More than half a century ago one of America’s pioneering gun writers, Lt. Col. Rex Applegate, wrote that the S&W Model 40, “is just about as fine a short range defensive or combat gun as it is possible for the manufacturer to devise and mass produce.” Col. Applegate, like many others, had a fondness for compact, easily concealed revolvers for use as a military survival gun, as a backup for police, or a sidearm for plainclothes detectives and FBI agents.
For Smith & Wesson, providing small, easily concealed revolvers had been their strongest suit since the Civil War, when the maker of America’s first cartridge-firing revolvers sold thousands of .22 and .32 caliber tip-up revolvers to Union officers and soldiers. The small S&W revolvers were so popular that the company was still filling backorders a year after the war ended.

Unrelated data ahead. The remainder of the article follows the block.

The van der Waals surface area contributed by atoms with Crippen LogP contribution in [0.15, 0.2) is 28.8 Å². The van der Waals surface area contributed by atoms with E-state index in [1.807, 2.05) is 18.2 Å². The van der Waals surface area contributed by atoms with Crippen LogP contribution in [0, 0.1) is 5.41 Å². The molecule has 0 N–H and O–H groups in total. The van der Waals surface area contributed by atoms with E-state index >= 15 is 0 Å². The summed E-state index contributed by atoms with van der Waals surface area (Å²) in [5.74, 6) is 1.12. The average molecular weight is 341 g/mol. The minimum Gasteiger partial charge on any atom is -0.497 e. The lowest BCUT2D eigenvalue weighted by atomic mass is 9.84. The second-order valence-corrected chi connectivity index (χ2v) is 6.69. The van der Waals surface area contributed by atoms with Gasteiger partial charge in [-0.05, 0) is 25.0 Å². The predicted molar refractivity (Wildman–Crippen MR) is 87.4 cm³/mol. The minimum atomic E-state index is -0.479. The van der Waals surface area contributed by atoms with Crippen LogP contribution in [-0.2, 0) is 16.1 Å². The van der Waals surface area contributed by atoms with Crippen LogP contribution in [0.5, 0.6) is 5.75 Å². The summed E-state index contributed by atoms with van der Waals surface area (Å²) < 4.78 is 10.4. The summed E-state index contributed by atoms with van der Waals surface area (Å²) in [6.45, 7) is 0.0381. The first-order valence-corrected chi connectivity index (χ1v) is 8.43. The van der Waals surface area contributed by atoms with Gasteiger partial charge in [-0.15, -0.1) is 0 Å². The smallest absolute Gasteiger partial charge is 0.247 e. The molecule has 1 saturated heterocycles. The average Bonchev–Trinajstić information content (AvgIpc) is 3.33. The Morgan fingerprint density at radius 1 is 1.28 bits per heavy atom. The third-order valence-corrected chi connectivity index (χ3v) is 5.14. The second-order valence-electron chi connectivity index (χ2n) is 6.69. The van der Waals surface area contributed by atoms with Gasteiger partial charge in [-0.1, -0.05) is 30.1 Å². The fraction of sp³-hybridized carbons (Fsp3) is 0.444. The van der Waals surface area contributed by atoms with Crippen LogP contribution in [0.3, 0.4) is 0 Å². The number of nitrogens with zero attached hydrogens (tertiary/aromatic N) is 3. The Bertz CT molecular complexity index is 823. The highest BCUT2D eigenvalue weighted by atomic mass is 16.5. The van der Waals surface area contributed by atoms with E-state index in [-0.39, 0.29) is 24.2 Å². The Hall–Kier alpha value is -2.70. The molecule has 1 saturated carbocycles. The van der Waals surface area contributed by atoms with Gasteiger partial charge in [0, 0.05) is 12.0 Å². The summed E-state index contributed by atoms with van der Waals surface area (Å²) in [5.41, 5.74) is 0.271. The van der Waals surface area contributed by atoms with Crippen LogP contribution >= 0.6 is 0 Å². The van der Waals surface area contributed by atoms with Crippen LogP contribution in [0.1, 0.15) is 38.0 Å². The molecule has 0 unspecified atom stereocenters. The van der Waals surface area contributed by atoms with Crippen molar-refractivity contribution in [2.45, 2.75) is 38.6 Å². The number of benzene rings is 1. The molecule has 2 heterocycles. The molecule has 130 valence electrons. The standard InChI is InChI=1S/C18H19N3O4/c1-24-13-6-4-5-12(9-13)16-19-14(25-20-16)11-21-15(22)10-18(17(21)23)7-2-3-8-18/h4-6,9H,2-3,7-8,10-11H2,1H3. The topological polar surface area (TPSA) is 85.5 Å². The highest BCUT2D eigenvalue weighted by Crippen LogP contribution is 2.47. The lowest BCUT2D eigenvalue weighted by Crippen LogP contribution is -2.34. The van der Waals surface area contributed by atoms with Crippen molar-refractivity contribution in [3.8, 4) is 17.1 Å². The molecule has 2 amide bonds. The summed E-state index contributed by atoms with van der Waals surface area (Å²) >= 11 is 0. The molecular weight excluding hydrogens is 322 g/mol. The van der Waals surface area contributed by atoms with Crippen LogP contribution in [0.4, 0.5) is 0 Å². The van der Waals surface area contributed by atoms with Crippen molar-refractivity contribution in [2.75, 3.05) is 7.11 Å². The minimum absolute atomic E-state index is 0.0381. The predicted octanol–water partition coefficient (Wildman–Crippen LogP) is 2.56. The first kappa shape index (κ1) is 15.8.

More than half a century ago one of America’s pioneering gun writers, Lt. Col. Rex…
by Pete Kelso / Mar 1, 2008